Last week, in a letter to Sen. Tom Carper (D-DE), U.S. Environmental Protection Agency (EPA) Acting Administrator Andrew Wheeler announced that the EPA will withdraw its proposed revision to the Worker Protection Standard (WPS) rule. The revised rule had been under review by the White House’s Office of Management and Budget (OMB).
In his letter, Wheeler writes, “The Agency has been developing proposals concerning the Agricultural Worker Protection Standard (WPS) rule, including changes to the designated representative and minimum age provisions, and application exclusion zone (AEZ) provisions. The Agency has also been developing changes to the Certification of Pesticide Applicators (CPA) rule. Although the subject matter associated with these potential changes has been subject to wide ranging public stakeholder meetings and public comments, EPA will withdraw its OMB submission to propose revisions to these rules and will not make any changes to the designated representative and minimum age provisions.”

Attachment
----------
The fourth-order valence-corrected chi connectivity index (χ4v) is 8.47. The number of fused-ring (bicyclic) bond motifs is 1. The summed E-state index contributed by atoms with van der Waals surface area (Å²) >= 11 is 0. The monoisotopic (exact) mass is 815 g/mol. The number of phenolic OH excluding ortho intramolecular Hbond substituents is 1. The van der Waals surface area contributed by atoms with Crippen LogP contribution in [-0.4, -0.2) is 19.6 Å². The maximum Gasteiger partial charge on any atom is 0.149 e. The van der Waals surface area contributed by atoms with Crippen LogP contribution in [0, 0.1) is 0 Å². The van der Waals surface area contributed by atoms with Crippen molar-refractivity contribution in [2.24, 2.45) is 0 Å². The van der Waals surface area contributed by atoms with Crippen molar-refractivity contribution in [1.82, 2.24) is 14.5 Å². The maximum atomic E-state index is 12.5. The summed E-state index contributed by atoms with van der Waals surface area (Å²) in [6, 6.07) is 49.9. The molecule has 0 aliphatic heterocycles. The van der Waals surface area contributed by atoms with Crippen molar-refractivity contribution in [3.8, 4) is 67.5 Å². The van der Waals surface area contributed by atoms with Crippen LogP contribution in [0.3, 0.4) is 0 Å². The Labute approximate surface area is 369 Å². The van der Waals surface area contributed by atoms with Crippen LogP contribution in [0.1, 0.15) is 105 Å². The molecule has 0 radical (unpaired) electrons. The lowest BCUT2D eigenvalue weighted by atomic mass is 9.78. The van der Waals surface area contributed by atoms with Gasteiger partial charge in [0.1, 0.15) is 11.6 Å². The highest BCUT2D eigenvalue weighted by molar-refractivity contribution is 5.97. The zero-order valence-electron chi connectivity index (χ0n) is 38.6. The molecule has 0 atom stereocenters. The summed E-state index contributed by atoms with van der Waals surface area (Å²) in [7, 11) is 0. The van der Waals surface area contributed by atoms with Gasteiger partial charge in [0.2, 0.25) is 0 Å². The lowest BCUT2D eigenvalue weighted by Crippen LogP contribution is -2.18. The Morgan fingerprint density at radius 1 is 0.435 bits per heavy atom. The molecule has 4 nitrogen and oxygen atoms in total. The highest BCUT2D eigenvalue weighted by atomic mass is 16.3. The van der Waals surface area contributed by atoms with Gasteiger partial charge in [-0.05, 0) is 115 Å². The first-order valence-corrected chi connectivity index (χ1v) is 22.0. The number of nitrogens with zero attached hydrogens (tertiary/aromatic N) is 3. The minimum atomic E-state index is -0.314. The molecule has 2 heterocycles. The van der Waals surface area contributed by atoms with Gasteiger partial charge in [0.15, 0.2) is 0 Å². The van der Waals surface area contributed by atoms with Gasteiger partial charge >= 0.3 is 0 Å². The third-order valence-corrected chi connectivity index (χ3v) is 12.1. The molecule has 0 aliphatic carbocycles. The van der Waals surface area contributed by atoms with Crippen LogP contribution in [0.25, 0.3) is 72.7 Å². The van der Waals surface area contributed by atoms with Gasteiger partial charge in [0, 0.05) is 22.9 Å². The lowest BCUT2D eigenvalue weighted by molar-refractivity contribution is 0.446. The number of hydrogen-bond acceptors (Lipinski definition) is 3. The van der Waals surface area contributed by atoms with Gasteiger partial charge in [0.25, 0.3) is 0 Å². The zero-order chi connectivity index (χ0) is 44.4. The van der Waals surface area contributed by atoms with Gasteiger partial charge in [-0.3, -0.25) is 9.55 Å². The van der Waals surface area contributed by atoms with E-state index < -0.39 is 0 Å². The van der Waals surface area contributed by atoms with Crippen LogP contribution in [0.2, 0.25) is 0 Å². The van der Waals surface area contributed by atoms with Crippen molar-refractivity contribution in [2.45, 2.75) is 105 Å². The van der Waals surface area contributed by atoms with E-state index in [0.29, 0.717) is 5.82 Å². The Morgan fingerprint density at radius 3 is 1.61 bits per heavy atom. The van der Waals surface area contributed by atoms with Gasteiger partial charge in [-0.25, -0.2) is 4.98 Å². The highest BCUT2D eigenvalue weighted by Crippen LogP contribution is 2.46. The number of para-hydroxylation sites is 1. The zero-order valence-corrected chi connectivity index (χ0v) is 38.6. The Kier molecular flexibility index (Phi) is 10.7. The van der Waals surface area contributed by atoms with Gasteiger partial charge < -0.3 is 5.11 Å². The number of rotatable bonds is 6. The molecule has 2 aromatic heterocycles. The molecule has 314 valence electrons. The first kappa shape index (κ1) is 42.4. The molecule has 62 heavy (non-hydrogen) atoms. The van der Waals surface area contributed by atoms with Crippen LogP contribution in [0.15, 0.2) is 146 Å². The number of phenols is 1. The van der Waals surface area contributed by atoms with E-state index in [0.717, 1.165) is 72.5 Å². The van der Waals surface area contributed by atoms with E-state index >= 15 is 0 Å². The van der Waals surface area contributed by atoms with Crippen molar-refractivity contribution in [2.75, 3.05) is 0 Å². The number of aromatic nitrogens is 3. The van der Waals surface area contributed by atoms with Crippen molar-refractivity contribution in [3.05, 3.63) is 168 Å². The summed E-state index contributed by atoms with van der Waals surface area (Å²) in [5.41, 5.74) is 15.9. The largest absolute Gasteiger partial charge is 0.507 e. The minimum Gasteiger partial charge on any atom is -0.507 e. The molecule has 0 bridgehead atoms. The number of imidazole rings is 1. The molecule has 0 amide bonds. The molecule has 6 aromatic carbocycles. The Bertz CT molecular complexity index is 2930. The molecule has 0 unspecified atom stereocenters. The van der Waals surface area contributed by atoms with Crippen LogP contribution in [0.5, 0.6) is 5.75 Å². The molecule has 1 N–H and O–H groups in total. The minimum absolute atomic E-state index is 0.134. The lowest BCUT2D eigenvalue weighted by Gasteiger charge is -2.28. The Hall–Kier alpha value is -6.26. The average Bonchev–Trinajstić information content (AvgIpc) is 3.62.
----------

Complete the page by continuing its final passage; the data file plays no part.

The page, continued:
Previously, the Senate Democrats’ opposition to the proposed revisions to the WPS rule had been a significant obstacle to reauthorize PRIA in Congress. A provision to codify the Obama-era WPS had been a major part of Sen. Tom Udall’s (D-NM) amendment to PRIA IV, which passed the Senate by unanimous consent in June of 2018. EPA’s announcement that it will leave the Obama-era WPS in place now provides a simpler path for PRIA to pass as a potential stand-alone bill, as opposed to PRIA’s consideration as part of an appropriations package to end the partial government shutdown.
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